Generally speaking, it is difficult to pinpoint a specific artist that created propaganda posters in China during this time because many artists were not given credit for their work. Art was seen as a public service, and propaganda posters were government messages that were mass produced and highly profitable, so it seemed as though these pieces of art (called xuanchuanhua) were just generally coming out of the government instead of an individual. Contests were held at a nationwide level to select certain propaganda prints for the year.The mass production of these removed the personal and individuality of the artist out of the final product.  So, instead of identifying a specific artist for these propaganda posters, it will be easier to decipher this unique form of art through a theme, such as the representation of women during this era through these posters. The purpose of these xuanchuanhua were to relate and speak to the largest portion of society: the peasants, the workers, and the middle class. Women made up a large portion of those classes, and were encouraged to help the nation in their efforts just as much as men. In this particular example, “Long Live Chairman Mao”, is showcasing a celebration of the 1959 May Day Parade. This artist (one of few that was famous for specifically creating propaganda posters), Ha Qiongwen, needed to create an optimistic print in the wake of the “disastrous” failures of the Great Leap Forward, and so chose bright colors and a woman carrying a joyful child on her shoulder. This is the first of many examples where we see propaganda posters using a woman’s to uplift the community and being a pillar of support for the country.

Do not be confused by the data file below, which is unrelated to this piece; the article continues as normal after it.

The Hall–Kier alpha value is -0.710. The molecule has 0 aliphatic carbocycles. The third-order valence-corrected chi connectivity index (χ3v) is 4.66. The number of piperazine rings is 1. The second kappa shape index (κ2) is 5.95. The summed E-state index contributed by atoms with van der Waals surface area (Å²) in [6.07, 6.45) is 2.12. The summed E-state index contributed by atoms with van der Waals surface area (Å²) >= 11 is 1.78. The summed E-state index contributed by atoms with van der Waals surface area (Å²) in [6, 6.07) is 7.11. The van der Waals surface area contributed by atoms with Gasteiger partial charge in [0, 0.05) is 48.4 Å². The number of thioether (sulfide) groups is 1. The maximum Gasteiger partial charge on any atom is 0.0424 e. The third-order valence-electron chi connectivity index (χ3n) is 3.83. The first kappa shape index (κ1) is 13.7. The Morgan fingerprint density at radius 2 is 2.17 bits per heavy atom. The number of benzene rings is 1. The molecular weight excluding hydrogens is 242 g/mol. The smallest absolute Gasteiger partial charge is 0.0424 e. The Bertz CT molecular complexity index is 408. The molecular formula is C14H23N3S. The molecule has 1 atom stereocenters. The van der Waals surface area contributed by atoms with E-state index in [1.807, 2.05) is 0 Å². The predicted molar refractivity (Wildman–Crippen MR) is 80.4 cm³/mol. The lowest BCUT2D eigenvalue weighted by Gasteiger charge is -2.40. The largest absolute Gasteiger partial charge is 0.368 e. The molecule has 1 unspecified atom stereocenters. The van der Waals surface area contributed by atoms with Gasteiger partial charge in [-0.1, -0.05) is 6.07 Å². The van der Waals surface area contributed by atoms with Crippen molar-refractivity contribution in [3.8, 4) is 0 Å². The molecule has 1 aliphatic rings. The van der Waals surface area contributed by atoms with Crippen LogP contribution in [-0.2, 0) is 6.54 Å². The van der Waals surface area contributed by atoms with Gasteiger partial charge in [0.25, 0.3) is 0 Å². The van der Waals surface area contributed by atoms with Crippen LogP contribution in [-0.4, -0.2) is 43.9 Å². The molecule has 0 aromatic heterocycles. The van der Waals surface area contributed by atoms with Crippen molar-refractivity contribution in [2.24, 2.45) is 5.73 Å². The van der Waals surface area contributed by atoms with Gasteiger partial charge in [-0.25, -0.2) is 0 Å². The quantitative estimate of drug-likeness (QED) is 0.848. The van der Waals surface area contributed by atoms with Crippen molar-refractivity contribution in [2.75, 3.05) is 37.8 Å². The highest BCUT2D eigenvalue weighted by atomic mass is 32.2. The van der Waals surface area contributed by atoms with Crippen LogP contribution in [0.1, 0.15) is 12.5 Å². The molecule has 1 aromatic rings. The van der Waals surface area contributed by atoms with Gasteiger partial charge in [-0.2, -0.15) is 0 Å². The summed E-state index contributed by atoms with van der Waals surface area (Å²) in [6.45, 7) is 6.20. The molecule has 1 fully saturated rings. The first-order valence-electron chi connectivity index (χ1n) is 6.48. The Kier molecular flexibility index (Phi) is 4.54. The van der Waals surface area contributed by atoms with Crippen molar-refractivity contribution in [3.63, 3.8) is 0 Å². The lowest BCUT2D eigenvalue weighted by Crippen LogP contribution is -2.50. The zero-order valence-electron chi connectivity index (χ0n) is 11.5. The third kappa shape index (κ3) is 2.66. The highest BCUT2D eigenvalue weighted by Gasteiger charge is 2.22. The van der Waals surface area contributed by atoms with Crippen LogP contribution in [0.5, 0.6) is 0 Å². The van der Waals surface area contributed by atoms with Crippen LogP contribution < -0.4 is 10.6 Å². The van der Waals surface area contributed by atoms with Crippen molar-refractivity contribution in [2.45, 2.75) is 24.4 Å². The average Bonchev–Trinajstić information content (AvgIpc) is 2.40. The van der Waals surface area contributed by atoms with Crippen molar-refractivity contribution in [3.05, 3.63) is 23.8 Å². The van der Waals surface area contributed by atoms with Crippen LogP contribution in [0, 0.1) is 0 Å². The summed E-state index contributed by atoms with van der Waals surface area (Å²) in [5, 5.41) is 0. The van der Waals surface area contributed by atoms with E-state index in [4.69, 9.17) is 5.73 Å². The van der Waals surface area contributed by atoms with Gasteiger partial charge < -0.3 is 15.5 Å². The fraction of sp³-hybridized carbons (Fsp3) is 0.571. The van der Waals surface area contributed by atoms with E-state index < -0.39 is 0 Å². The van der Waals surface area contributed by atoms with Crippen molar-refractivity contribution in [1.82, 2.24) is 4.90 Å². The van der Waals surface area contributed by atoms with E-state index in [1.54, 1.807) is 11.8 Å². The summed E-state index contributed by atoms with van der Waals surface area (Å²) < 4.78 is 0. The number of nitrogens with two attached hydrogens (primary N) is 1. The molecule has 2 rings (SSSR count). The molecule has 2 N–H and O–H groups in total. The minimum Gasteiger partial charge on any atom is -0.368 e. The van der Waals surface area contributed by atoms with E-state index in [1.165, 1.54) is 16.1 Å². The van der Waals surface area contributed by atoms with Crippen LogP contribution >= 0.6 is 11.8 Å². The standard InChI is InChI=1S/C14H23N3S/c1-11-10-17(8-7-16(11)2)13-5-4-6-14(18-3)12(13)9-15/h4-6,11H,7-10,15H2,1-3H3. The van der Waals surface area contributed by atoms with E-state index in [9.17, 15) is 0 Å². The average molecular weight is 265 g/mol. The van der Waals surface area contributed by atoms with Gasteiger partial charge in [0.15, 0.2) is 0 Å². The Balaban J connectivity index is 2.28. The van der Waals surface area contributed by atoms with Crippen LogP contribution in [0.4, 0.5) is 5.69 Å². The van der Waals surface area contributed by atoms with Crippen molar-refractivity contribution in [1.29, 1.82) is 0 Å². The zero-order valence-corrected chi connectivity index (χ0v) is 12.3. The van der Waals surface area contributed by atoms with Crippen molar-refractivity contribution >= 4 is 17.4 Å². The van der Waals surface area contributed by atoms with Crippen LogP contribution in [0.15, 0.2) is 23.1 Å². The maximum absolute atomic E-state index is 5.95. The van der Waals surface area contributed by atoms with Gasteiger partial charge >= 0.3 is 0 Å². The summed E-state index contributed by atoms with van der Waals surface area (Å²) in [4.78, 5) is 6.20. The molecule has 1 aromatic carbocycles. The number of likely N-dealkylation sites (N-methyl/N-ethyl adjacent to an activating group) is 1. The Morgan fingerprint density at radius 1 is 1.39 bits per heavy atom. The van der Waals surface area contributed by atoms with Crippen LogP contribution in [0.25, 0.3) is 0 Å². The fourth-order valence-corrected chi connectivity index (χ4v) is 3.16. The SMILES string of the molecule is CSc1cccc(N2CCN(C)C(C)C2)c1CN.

Long live Chairman Mao | Chinese Posters |

Ha Qiongwen (b. 1925), Long Live Chairman Mao, 1959, gouache on paper printed as poster, 110 × 80 cm, shanghai people’s fine Arts publishing house


Andrews, Julia Frances., and Kuiyi Shen, The Art of Modern China, California: University of California Press, 2012